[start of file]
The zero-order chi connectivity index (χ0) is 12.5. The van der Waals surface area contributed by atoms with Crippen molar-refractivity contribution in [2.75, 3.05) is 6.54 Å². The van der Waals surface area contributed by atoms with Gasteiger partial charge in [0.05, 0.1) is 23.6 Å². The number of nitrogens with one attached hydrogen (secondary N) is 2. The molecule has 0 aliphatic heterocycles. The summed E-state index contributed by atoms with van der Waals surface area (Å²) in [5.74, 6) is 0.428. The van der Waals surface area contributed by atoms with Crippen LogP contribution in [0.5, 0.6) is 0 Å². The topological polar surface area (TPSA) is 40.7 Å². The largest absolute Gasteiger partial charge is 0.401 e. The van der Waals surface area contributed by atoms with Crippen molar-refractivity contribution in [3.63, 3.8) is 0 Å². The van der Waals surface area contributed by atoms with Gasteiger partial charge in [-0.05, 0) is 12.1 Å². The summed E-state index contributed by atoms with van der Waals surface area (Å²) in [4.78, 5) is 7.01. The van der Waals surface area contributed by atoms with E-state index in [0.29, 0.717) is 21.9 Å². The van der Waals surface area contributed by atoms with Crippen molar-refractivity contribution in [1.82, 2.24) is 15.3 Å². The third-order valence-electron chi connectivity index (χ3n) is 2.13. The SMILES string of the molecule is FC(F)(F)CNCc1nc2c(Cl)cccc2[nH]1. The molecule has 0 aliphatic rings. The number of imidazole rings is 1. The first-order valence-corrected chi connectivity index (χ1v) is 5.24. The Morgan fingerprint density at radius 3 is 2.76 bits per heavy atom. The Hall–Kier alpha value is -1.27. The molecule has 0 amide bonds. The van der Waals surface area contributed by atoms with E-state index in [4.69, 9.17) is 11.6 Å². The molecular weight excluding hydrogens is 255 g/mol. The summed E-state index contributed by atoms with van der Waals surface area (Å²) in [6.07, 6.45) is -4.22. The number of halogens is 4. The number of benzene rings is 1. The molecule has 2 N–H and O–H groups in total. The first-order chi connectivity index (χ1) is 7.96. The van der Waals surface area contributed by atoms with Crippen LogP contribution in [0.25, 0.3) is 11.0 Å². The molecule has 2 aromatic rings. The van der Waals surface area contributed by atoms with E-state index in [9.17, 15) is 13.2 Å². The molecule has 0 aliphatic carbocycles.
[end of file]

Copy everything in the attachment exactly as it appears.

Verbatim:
The zero-order chi connectivity index (χ0) is 12.5. The van der Waals surface area contributed by atoms with Crippen molar-refractivity contribution in [2.75, 3.05) is 6.54 Å². The van der Waals surface area contributed by atoms with Gasteiger partial charge in [0.05, 0.1) is 23.6 Å². The number of nitrogens with one attached hydrogen (secondary N) is 2. The molecule has 0 aliphatic heterocycles. The summed E-state index contributed by atoms with van der Waals surface area (Å²) in [5.74, 6) is 0.428. The van der Waals surface area contributed by atoms with Crippen LogP contribution in [0.5, 0.6) is 0 Å². The topological polar surface area (TPSA) is 40.7 Å². The largest absolute Gasteiger partial charge is 0.401 e. The van der Waals surface area contributed by atoms with Crippen molar-refractivity contribution in [3.63, 3.8) is 0 Å². The van der Waals surface area contributed by atoms with Gasteiger partial charge in [-0.05, 0) is 12.1 Å². The summed E-state index contributed by atoms with van der Waals surface area (Å²) in [4.78, 5) is 7.01. The van der Waals surface area contributed by atoms with E-state index in [0.29, 0.717) is 21.9 Å². The van der Waals surface area contributed by atoms with Crippen molar-refractivity contribution in [1.82, 2.24) is 15.3 Å². The third-order valence-electron chi connectivity index (χ3n) is 2.13. The SMILES string of the molecule is FC(F)(F)CNCc1nc2c(Cl)cccc2[nH]1. The molecule has 0 aliphatic rings. The number of imidazole rings is 1. The first-order valence-corrected chi connectivity index (χ1v) is 5.24. The Morgan fingerprint density at radius 3 is 2.76 bits per heavy atom. The Hall–Kier alpha value is -1.27. The molecule has 0 amide bonds. The van der Waals surface area contributed by atoms with E-state index in [4.69, 9.17) is 11.6 Å². The molecular weight excluding hydrogens is 255 g/mol. The summed E-state index contributed by atoms with van der Waals surface area (Å²) in [6.07, 6.45) is -4.22. The number of halogens is 4. The number of benzene rings is 1. The molecule has 2 N–H and O–H groups in total. The first-order chi connectivity index (χ1) is 7.96. The van der Waals surface area contributed by atoms with Crippen LogP contribution in [0.25, 0.3) is 11.0 Å². The molecule has 2 aromatic rings. The van der Waals surface area contributed by atoms with E-state index in [9.17, 15) is 13.2 Å². The molecule has 0 aliphatic carbocycles.